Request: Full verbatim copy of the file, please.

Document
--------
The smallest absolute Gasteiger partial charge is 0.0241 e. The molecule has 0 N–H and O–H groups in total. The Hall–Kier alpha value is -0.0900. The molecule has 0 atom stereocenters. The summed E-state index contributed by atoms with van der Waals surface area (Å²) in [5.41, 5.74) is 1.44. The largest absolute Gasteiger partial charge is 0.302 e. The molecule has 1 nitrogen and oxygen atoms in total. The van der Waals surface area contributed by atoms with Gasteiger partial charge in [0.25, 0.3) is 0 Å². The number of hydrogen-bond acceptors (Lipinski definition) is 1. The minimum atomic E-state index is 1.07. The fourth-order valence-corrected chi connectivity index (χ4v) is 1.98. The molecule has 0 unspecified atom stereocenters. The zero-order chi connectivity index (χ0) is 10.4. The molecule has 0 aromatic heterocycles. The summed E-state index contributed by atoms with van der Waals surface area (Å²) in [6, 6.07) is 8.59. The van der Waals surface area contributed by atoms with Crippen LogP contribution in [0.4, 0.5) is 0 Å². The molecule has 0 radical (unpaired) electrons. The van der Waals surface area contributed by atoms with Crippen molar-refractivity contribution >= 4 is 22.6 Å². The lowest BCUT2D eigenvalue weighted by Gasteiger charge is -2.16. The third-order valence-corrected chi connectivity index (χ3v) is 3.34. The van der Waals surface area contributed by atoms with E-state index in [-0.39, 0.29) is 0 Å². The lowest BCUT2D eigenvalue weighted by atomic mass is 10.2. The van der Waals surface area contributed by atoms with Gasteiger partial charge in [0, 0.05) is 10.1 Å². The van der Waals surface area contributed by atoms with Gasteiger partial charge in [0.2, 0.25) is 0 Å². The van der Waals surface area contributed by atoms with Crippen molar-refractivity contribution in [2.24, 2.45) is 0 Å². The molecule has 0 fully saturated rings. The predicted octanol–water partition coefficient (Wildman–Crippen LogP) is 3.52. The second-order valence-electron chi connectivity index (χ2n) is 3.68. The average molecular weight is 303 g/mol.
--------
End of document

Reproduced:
The smallest absolute Gasteiger partial charge is 0.0241 e. The molecule has 0 N–H and O–H groups in total. The Hall–Kier alpha value is -0.0900. The molecule has 0 atom stereocenters. The summed E-state index contributed by atoms with van der Waals surface area (Å²) in [5.41, 5.74) is 1.44. The largest absolute Gasteiger partial charge is 0.302 e. The molecule has 1 nitrogen and oxygen atoms in total. The van der Waals surface area contributed by atoms with Gasteiger partial charge in [0.25, 0.3) is 0 Å². The number of hydrogen-bond acceptors (Lipinski definition) is 1. The minimum atomic E-state index is 1.07. The fourth-order valence-corrected chi connectivity index (χ4v) is 1.98. The molecule has 0 unspecified atom stereocenters. The zero-order chi connectivity index (χ0) is 10.4. The molecule has 0 aromatic heterocycles. The summed E-state index contributed by atoms with van der Waals surface area (Å²) in [6, 6.07) is 8.59. The van der Waals surface area contributed by atoms with Crippen LogP contribution in [0.4, 0.5) is 0 Å². The molecule has 0 radical (unpaired) electrons. The van der Waals surface area contributed by atoms with Crippen molar-refractivity contribution >= 4 is 22.6 Å². The lowest BCUT2D eigenvalue weighted by Gasteiger charge is -2.16. The third-order valence-corrected chi connectivity index (χ3v) is 3.34. The van der Waals surface area contributed by atoms with E-state index in [-0.39, 0.29) is 0 Å². The lowest BCUT2D eigenvalue weighted by atomic mass is 10.2. The van der Waals surface area contributed by atoms with Gasteiger partial charge in [0, 0.05) is 10.1 Å². The van der Waals surface area contributed by atoms with Gasteiger partial charge in [0.2, 0.25) is 0 Å². The van der Waals surface area contributed by atoms with Crippen molar-refractivity contribution in [2.24, 2.45) is 0 Å². The molecule has 0 fully saturated rings. The predicted octanol–water partition coefficient (Wildman–Crippen LogP) is 3.52. The second-order valence-electron chi connectivity index (χ2n) is 3.68. The average molecular weight is 303 g/mol.